Why have these variations? I'm not sure. Perhaps there is market research that indicates kids like having the main characters over and over; yet, the only figure I'm seeing on the pegs at the toy stores is He-Man and Deluxe He-Man. Playmates learned this lesson, too; initially they tried to save money by reusing molds, giving us a Bart and Homer with every wave. Now we get more obscure characters than anyone would ever want.

But Playmates is, admittedly, a special case; the Simpsons toys are skewed largely toward collectors rather than kids. Yet, I just can't shake the feeling that young kids really aren't interested in these silly variants, unless kids today are particularly unimaginative. It's the obscure characters that ignite kids' imaginations, not the main ones. In an essay on amateur fan filmmaking, "Quentin Tarantino's Star Wars?: Digital Cinema, Media Convergence, and Participatory Culture," Professor Henry Jenkins of MIT points out an oft-forgotten aspect of Boba Fett's rise to cult infamy:

Fans, for example, note that the Boba Fett action figure, far more than the character's small role in the trilogy, helped to make this character a favorite among digital filmmakers. The fans, as children, had fleshed out Boba Fett's intentionally murky character, giving him (or her) a personality, motives, goals, and conflicts, which helped to inspire the plots of a number of the amateur movies.

Obviously, Boba Fett was one of the most popular action figures ever made - and he was anything but a main character. The Masters of the Universe (MOTU) line contains dozens such characters, particularly the villains, that could be explored before Mattel should bother with variations on the main characters.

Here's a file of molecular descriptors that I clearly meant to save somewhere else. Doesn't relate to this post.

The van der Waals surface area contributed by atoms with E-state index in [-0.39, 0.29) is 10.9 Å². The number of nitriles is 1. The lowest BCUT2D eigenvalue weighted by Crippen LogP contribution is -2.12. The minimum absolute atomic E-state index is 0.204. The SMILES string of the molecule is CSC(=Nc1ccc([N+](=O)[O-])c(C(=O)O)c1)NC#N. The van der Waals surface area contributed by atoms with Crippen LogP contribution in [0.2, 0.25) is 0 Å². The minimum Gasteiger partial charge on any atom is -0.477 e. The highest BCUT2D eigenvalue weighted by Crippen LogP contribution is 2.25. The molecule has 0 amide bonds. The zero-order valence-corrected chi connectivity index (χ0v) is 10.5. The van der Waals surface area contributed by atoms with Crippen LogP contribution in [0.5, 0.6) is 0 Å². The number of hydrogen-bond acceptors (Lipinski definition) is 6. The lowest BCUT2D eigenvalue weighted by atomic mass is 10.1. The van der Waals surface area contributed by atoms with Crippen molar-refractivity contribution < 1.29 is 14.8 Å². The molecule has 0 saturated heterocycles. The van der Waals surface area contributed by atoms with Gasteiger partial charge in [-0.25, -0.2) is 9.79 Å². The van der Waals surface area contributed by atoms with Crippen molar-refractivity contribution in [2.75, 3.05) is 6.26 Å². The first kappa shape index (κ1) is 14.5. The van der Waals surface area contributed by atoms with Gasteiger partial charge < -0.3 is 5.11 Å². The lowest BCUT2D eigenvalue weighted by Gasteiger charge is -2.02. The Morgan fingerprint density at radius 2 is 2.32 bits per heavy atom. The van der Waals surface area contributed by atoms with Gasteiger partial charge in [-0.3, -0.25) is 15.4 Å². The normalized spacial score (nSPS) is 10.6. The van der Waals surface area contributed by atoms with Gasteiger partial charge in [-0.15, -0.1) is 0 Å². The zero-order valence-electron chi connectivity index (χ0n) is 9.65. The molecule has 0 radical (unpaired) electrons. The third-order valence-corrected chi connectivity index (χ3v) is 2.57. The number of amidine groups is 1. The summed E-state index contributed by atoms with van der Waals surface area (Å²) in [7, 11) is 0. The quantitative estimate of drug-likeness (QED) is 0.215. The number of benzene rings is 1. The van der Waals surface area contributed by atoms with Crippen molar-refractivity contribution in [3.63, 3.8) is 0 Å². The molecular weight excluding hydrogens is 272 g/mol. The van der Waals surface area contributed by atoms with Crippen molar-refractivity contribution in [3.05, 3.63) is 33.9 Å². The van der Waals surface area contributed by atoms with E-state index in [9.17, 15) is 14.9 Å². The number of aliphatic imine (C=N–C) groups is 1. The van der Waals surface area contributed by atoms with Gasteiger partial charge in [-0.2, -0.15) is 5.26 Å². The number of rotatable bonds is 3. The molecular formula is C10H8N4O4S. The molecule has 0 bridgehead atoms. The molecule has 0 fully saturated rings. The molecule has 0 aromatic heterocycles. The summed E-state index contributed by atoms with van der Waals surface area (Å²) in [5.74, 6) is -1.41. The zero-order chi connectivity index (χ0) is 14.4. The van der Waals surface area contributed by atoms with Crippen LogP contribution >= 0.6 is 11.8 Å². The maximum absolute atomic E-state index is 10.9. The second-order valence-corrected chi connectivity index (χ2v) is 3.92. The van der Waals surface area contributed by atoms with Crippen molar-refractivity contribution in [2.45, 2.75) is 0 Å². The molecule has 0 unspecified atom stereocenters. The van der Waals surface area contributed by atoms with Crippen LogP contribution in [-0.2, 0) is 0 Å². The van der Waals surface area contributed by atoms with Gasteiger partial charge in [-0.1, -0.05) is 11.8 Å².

At the very least, they should make variations that make sense. Will He-Man be suiting up in stilted samurai gear on the cartoon sometime soon? And then, just for kicks, he'll also try on some similarly-themed martial arts clothes? Never mind Jungle Attack He-Man (aka Rambo He-Man) who's hitting stores right now.

I think what worries me the most is the cynical notion that keeps tickling the back of my mind - the idea that Mattel is up to its old tricks, reusing molds to save money. Since the relaunch began, Mattel has consistently said they are committed to doing He-Man right. One poster on the He-Man board claimed to have spoken to a Mattel representative, who indicated that Mattel was surprised by the powerfully negative reaction to the samurai figures. Here's hoping Mattel takes a hint from both Playmates and toy history and gives us more regular line figures instead of dozens of variations.

My money's on Tri-Klops to be the next Boba Fett...


back back
 
Report an Error 

Discuss this (and everything else) on our message board, the Loafing Lounge!


Entertainment Earth

that exchange rate's a bitch

© 2001 - present, OAFE. All rights reserved.
Need help? Mail Us!